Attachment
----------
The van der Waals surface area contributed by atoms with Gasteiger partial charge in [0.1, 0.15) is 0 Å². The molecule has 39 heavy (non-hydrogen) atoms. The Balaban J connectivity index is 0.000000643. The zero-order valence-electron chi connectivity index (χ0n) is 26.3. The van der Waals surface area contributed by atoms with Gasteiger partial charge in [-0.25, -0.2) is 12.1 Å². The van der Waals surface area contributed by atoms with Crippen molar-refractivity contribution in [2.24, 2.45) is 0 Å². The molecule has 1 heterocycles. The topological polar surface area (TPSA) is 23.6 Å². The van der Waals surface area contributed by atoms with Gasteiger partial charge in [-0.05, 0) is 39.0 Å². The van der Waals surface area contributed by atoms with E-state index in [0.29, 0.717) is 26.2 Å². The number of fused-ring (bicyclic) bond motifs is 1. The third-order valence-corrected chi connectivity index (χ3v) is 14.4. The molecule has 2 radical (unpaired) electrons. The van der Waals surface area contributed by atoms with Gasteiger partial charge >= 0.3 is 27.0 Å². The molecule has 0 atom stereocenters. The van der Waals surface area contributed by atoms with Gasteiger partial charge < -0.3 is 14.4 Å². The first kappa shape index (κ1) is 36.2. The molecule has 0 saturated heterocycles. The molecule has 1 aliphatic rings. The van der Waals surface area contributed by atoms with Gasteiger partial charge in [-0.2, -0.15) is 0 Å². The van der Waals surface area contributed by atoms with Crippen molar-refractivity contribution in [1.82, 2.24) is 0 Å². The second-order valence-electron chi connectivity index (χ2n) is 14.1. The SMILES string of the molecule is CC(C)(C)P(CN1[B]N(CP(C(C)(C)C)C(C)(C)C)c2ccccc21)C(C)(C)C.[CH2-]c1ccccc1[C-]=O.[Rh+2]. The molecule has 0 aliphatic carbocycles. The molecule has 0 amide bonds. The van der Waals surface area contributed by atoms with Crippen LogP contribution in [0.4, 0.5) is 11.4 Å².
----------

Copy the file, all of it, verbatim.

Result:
The van der Waals surface area contributed by atoms with Gasteiger partial charge in [0.1, 0.15) is 0 Å². The molecule has 39 heavy (non-hydrogen) atoms. The Balaban J connectivity index is 0.000000643. The zero-order valence-electron chi connectivity index (χ0n) is 26.3. The van der Waals surface area contributed by atoms with Gasteiger partial charge in [-0.25, -0.2) is 12.1 Å². The van der Waals surface area contributed by atoms with Crippen molar-refractivity contribution in [2.24, 2.45) is 0 Å². The molecule has 1 heterocycles. The topological polar surface area (TPSA) is 23.6 Å². The van der Waals surface area contributed by atoms with Gasteiger partial charge in [-0.05, 0) is 39.0 Å². The van der Waals surface area contributed by atoms with E-state index in [0.29, 0.717) is 26.2 Å². The number of fused-ring (bicyclic) bond motifs is 1. The third-order valence-corrected chi connectivity index (χ3v) is 14.4. The molecule has 2 radical (unpaired) electrons. The van der Waals surface area contributed by atoms with Gasteiger partial charge >= 0.3 is 27.0 Å². The molecule has 0 atom stereocenters. The van der Waals surface area contributed by atoms with Gasteiger partial charge < -0.3 is 14.4 Å². The first kappa shape index (κ1) is 36.2. The molecule has 0 saturated heterocycles. The molecule has 1 aliphatic rings. The van der Waals surface area contributed by atoms with Gasteiger partial charge in [-0.2, -0.15) is 0 Å². The van der Waals surface area contributed by atoms with Crippen molar-refractivity contribution in [1.82, 2.24) is 0 Å². The second-order valence-electron chi connectivity index (χ2n) is 14.1. The SMILES string of the molecule is CC(C)(C)P(CN1[B]N(CP(C(C)(C)C)C(C)(C)C)c2ccccc21)C(C)(C)C.[CH2-]c1ccccc1[C-]=O.[Rh+2]. The molecule has 0 aliphatic carbocycles. The molecule has 0 amide bonds. The van der Waals surface area contributed by atoms with Crippen LogP contribution in [0.4, 0.5) is 11.4 Å².